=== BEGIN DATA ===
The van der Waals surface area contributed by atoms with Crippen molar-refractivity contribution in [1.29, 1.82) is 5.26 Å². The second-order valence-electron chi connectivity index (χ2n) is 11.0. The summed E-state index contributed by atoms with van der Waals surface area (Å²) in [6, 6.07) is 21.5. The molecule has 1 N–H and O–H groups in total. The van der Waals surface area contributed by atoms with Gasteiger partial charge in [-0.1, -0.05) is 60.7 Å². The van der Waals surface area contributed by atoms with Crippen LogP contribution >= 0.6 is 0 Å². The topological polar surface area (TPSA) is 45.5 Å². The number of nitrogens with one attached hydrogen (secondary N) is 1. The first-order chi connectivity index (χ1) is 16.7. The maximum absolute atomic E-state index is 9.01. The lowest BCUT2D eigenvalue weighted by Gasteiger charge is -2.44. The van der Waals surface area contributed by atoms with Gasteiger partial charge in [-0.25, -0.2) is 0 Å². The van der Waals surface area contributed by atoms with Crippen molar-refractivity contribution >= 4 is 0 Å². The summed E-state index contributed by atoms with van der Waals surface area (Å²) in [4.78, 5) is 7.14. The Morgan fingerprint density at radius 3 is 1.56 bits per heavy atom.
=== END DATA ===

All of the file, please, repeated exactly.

The van der Waals surface area contributed by atoms with Crippen molar-refractivity contribution in [1.29, 1.82) is 5.26 Å². The second-order valence-electron chi connectivity index (χ2n) is 11.0. The summed E-state index contributed by atoms with van der Waals surface area (Å²) in [6, 6.07) is 21.5. The molecule has 1 N–H and O–H groups in total. The van der Waals surface area contributed by atoms with Gasteiger partial charge in [-0.1, -0.05) is 60.7 Å². The van der Waals surface area contributed by atoms with Crippen LogP contribution >= 0.6 is 0 Å². The topological polar surface area (TPSA) is 45.5 Å². The number of nitrogens with one attached hydrogen (secondary N) is 1. The first-order chi connectivity index (χ1) is 16.7. The maximum absolute atomic E-state index is 9.01. The lowest BCUT2D eigenvalue weighted by Gasteiger charge is -2.44. The van der Waals surface area contributed by atoms with Gasteiger partial charge in [-0.25, -0.2) is 0 Å². The van der Waals surface area contributed by atoms with Crippen molar-refractivity contribution >= 4 is 0 Å². The summed E-state index contributed by atoms with van der Waals surface area (Å²) in [4.78, 5) is 7.14. The Morgan fingerprint density at radius 3 is 1.56 bits per heavy atom.